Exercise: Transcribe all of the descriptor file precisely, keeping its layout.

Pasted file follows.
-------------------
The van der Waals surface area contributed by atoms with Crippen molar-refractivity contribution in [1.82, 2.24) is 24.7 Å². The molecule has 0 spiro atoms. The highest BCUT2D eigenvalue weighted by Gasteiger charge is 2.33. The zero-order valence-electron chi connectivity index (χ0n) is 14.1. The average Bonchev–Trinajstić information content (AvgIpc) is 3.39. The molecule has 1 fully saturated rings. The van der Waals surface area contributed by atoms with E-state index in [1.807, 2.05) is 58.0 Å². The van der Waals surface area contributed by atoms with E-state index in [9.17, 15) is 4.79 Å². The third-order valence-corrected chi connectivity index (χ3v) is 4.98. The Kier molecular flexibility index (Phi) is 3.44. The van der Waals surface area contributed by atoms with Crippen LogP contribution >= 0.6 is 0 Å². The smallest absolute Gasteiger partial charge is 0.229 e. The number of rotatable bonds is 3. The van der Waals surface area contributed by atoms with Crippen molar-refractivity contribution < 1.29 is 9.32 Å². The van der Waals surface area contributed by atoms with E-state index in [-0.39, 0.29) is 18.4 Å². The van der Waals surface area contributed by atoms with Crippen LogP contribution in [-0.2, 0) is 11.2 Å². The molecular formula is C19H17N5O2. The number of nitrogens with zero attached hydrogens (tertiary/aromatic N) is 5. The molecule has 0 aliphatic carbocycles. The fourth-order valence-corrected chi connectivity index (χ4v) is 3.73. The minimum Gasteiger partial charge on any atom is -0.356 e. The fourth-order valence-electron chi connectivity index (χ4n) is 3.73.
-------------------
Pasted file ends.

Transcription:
The van der Waals surface area contributed by atoms with Crippen molar-refractivity contribution in [1.82, 2.24) is 24.7 Å². The molecule has 0 spiro atoms. The highest BCUT2D eigenvalue weighted by Gasteiger charge is 2.33. The zero-order valence-electron chi connectivity index (χ0n) is 14.1. The average Bonchev–Trinajstić information content (AvgIpc) is 3.39. The molecule has 1 fully saturated rings. The van der Waals surface area contributed by atoms with E-state index in [1.807, 2.05) is 58.0 Å². The van der Waals surface area contributed by atoms with E-state index in [9.17, 15) is 4.79 Å². The third-order valence-corrected chi connectivity index (χ3v) is 4.98. The Kier molecular flexibility index (Phi) is 3.44. The van der Waals surface area contributed by atoms with Crippen LogP contribution >= 0.6 is 0 Å². The smallest absolute Gasteiger partial charge is 0.229 e. The number of rotatable bonds is 3. The van der Waals surface area contributed by atoms with Crippen molar-refractivity contribution < 1.29 is 9.32 Å². The van der Waals surface area contributed by atoms with E-state index in [-0.39, 0.29) is 18.4 Å². The van der Waals surface area contributed by atoms with Crippen LogP contribution in [-0.2, 0) is 11.2 Å². The molecular formula is C19H17N5O2. The number of nitrogens with zero attached hydrogens (tertiary/aromatic N) is 5. The molecule has 0 aliphatic carbocycles. The fourth-order valence-corrected chi connectivity index (χ4v) is 3.73. The minimum Gasteiger partial charge on any atom is -0.356 e. The fourth-order valence-electron chi connectivity index (χ4n) is 3.73.